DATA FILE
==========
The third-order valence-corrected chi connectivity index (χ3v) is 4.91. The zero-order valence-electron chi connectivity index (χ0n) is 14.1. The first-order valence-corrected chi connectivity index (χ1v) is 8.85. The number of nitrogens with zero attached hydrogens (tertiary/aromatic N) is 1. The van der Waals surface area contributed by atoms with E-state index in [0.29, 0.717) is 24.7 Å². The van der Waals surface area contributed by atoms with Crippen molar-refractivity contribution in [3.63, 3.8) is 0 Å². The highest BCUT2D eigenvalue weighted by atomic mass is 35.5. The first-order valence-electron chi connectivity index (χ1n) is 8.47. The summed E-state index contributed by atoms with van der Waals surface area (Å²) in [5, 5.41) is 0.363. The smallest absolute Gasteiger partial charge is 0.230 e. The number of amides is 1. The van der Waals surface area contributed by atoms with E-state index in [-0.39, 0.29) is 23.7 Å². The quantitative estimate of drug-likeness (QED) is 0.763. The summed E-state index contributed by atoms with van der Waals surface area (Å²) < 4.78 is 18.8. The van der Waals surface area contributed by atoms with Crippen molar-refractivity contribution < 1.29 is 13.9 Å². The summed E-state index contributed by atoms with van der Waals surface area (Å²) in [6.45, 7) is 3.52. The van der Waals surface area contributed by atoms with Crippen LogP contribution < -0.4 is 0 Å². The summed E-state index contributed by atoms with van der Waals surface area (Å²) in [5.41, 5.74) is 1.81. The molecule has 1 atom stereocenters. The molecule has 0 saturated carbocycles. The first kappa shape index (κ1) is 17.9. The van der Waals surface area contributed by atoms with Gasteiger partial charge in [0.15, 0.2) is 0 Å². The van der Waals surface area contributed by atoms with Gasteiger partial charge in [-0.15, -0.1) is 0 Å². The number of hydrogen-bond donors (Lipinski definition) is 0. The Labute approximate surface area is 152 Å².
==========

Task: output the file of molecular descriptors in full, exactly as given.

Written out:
The third-order valence-corrected chi connectivity index (χ3v) is 4.91. The zero-order valence-electron chi connectivity index (χ0n) is 14.1. The first-order valence-corrected chi connectivity index (χ1v) is 8.85. The number of nitrogens with zero attached hydrogens (tertiary/aromatic N) is 1. The van der Waals surface area contributed by atoms with E-state index in [0.29, 0.717) is 24.7 Å². The van der Waals surface area contributed by atoms with Crippen molar-refractivity contribution in [3.63, 3.8) is 0 Å². The highest BCUT2D eigenvalue weighted by atomic mass is 35.5. The first-order valence-electron chi connectivity index (χ1n) is 8.47. The summed E-state index contributed by atoms with van der Waals surface area (Å²) in [5, 5.41) is 0.363. The smallest absolute Gasteiger partial charge is 0.230 e. The number of amides is 1. The van der Waals surface area contributed by atoms with E-state index in [-0.39, 0.29) is 23.7 Å². The quantitative estimate of drug-likeness (QED) is 0.763. The summed E-state index contributed by atoms with van der Waals surface area (Å²) < 4.78 is 18.8. The van der Waals surface area contributed by atoms with Crippen molar-refractivity contribution < 1.29 is 13.9 Å². The summed E-state index contributed by atoms with van der Waals surface area (Å²) in [6.45, 7) is 3.52. The van der Waals surface area contributed by atoms with Crippen LogP contribution < -0.4 is 0 Å². The summed E-state index contributed by atoms with van der Waals surface area (Å²) in [5.41, 5.74) is 1.81. The molecule has 1 atom stereocenters. The molecule has 0 saturated carbocycles. The first kappa shape index (κ1) is 17.9. The van der Waals surface area contributed by atoms with Gasteiger partial charge in [0.15, 0.2) is 0 Å². The van der Waals surface area contributed by atoms with Gasteiger partial charge in [-0.15, -0.1) is 0 Å². The number of hydrogen-bond donors (Lipinski definition) is 0. The Labute approximate surface area is 152 Å².